© 2015 Talking Competition. All rights reserved.Disclaimer-The thoughts and opinions mentioned in the present article are those of the Talking Competition Team. The present opinion should not be construed as legal advice. For more information, please contact Anand Sree at [anand@competitionlaw.co.in] or Danish Khan [danish@competitionlaw.co.in]. The present article is protected by Copyright Law(s).

Under the extant provisions of Electricity Act, 2003, only the licensed distribution company is allowed to distribute electricity to consumers in a particular area. Although regulatory mechanism allows for more than one licensee in a particular area, the same has not materialised in most States due to high entry barriers. As such, there exists no alternative for the consumers other than to purchase electricity from the distribution licensee operating in the area. Consequently, the geographic markets are restricted to the licensed area of specific distribution licensees.


In subsequent cases involving the electricity sector, the CCI has adopted a similar approach in defining the relevant market.
[5]


                                                          VOLUME II:  RELEVANT MARKETS IN POWER/ENERGY


Information(s) pertaining to the power sector in India have mostly involved allegations of abuse of dominant position by power distribution companies. The power sector can be further dissected into the electricity and natural gas markets for ease of examination.

The Competition Commission of India (CCI) has generally differentiated electricity from other sources of energy and has considered it to be forming part of a distinct product market on account of its specialized nature and unique physical characteristics.[1]  Further, alternative sources of electricity like solar power are not considered as adequate substitutes for electricity supplied by power distribution companies.

The CCI  further divides[2] the electricity market in India into the following different product markets:

  1. Generation of electricity in power stations
  2. Transmission of electricity over high-tension networks[3]
  3. Distribution and supply of electricity to final consumers


The approach is consistent with that adopted by the European Commission.[4]














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END NOTES:

[1] CCI Case No. 6 of 2009 Shri Neeraj Malhotra v. North Delhi Power Ltd & Ors.

[2] CCI Case No. 6 of 2009 Shri Neeraj Malhotra v. North Delhi Power Ltd & Ors., Para 14.5.

[3] CCI Case No. 76 of 2014 BEST v. Tata Power Company Limited, Para 5.

[4] Case No COMP/M.1673 – VEBA/VIAG

[5] Majority Order in CCI Case No 19 of 2008 Suomoto v. North Delhi Power Ltd. & BSES & Ors.; CCI Case No 06 of 2010 Ms. Anila Gupta, Mumbai v. BEST Undertaking, Mumbai, Para. 10.1.

[6]  CCI Case No. 94 of 2013

[7] CCI Case No 71 of 2012 Faridabad Industries Association v. M/s Adani Gas Limited , Para 56.



The CCI has made a differentiation between different categories of consumers, considering supply of natural gas to each category of consumer as forming a distinct product market. In Faridabad Industries Association (FIA) v. M/s Adani Gas Ltd.,[7] since the allegations pertained to anti-competitive conduct in the supply of natural gas, the relevant product market was defined with respect to “supply and distribution of natural gas”. Further, the CCI distinguished between industrial consumers, domestic consumers, commercial consumers and transportation consumers on the basis of intended usage, price and technical considerations involved in the supply and distribution of natural gas to each category. Thus, the relevant product market in this particular case was determined as “market for supply and distribution of natural gas to industrial consumers”. With regard to the geographic market, the area allotted to the service provider by the State Government to operate a City Gas Distribution Network was deemed to be the relevant geographic market, similar to the approach in the electricity sector.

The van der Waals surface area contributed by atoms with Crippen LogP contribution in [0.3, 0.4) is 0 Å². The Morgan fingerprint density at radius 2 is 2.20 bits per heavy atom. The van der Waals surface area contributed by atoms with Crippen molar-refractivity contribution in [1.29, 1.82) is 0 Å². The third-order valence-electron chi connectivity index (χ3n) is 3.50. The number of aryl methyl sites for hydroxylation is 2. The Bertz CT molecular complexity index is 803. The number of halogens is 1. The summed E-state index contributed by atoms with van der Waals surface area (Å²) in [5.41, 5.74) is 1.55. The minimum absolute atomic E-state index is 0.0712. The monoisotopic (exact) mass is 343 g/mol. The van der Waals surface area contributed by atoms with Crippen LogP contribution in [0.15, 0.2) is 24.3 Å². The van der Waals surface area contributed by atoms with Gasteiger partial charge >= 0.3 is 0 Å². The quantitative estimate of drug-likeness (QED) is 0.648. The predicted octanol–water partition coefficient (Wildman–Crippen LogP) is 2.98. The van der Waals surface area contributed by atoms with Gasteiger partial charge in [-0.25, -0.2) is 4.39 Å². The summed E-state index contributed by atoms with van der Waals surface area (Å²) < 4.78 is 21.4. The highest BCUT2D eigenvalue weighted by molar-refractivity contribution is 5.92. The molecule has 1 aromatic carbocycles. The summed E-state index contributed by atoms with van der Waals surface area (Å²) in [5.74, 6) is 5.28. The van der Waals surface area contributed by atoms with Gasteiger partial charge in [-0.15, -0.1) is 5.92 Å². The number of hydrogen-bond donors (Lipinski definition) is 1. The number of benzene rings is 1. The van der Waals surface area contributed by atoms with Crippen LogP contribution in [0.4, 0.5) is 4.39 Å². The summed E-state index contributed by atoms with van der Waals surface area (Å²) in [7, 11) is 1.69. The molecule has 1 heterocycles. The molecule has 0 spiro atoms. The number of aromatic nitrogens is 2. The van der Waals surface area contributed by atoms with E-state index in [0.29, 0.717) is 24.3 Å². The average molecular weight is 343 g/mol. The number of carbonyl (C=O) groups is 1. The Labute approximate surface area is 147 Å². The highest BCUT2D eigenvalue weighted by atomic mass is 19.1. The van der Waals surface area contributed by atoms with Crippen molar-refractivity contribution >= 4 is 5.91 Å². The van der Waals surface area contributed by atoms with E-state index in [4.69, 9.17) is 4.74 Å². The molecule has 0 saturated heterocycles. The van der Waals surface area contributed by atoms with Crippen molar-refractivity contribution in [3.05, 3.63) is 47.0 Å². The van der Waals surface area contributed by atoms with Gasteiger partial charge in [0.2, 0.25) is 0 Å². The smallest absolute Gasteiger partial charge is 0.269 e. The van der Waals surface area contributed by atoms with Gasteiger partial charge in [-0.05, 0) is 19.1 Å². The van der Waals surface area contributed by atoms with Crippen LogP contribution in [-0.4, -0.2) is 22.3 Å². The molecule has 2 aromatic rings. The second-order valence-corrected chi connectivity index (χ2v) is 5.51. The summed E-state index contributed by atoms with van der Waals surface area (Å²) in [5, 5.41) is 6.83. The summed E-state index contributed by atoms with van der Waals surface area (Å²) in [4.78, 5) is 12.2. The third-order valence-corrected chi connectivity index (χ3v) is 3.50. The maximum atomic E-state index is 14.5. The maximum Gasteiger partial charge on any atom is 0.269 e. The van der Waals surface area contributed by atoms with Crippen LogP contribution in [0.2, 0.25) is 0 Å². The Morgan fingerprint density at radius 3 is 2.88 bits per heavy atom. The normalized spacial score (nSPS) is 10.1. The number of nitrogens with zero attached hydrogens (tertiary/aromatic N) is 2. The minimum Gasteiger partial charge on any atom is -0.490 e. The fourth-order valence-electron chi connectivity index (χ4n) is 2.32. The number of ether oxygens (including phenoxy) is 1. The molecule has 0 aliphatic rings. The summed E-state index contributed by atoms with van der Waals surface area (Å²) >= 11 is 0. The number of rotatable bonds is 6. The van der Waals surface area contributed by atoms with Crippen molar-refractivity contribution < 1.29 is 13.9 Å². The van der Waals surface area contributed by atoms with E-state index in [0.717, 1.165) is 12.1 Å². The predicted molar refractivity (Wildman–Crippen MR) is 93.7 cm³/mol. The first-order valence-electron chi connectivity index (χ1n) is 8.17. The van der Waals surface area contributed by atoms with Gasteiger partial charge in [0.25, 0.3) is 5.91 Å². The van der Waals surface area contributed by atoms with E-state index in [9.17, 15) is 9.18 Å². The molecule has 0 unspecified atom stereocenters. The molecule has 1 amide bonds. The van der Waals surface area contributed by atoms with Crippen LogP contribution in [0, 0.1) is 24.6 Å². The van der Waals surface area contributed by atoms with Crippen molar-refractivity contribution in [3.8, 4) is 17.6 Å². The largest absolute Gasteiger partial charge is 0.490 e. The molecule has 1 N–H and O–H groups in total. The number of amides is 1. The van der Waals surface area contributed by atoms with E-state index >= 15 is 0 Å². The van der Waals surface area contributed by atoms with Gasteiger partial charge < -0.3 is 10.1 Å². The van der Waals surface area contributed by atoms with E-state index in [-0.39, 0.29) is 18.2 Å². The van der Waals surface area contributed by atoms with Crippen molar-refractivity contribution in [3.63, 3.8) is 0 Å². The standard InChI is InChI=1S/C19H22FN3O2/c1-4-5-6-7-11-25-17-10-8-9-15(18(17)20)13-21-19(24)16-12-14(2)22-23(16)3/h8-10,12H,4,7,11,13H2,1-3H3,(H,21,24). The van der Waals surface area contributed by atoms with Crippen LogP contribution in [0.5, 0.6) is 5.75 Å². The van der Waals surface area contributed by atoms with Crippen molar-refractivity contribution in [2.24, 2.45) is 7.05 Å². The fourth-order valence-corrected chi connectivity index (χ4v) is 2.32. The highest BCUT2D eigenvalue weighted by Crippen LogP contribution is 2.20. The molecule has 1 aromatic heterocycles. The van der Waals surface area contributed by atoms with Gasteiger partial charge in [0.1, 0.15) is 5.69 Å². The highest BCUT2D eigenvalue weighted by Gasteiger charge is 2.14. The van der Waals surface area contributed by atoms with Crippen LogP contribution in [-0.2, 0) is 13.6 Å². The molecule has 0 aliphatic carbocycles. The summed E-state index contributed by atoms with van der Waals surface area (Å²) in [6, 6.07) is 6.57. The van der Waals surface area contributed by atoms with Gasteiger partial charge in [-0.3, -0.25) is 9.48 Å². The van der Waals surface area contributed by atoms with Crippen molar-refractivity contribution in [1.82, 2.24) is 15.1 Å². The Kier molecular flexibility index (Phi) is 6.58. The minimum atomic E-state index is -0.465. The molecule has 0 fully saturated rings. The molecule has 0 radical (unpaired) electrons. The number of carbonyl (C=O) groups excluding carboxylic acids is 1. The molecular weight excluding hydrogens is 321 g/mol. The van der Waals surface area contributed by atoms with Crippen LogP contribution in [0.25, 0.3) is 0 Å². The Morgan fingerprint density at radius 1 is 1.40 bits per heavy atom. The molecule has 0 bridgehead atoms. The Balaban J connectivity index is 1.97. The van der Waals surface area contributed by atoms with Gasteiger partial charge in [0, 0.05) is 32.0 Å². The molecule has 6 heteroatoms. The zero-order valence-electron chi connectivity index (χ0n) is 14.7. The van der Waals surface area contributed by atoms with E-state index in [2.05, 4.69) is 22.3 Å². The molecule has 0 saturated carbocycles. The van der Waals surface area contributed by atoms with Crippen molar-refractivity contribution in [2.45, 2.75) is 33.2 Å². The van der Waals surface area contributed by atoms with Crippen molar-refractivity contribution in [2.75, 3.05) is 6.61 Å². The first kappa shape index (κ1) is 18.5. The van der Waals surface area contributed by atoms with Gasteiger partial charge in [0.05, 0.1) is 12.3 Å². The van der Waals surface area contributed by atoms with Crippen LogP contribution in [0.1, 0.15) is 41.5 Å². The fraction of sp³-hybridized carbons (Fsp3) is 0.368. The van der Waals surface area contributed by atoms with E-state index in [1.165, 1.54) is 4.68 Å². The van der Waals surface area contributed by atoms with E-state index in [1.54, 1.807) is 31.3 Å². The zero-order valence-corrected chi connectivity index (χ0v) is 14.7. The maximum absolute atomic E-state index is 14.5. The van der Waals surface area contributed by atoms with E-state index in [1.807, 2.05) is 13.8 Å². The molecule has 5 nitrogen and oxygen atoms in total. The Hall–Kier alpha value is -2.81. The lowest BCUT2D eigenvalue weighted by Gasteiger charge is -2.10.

[1 MAY 2015]- [UPDATE-1]-In its latest decision in power sector, the CCI has followed its earlier decisional practice by differentiating natural gas on the basis of industrial and domestic consumer.  Further,  CCI considered government administered price gas for industrial consumers a separate product than natural gas falling outside price control. As regards the geographic market, the area allotted to gas service providers to operate a City Gas Distribution network was deemed to be the relevant geographic market, consistent with earlier approach.

NOTE: THIS SERIES SHALL BE UPDATED AS AND WHEN NOTABLE ORDERS ARE PASSED BY THE CCI. KEEP VISITING THIS SPACE TO STAY UPDATED

Natural Gas is considered as a separate non-substitutable product by the CCI. Within the sector, the CCI has been following the approach similar to the electricity sector. In TATA Power Delhi Distribution Ltd. v. M/s GAIL (India) Ltd.,[6] the market for transmission of natural gas was considered to be forming a separate relevant product market. However, as far as geographic market was concerned, the CCI considered it as national, citing homogeneous conditions of supply.

[19 Feb 2015]  [Anand Sree & Danish Khan]

We continue with the analysis of the CCI orders for its outlook on the relevant market in various industry sectors

Read Volume-I about the relevant markets in Real Estate sector here




Relevance of the Relevant Market: The Indian Experience

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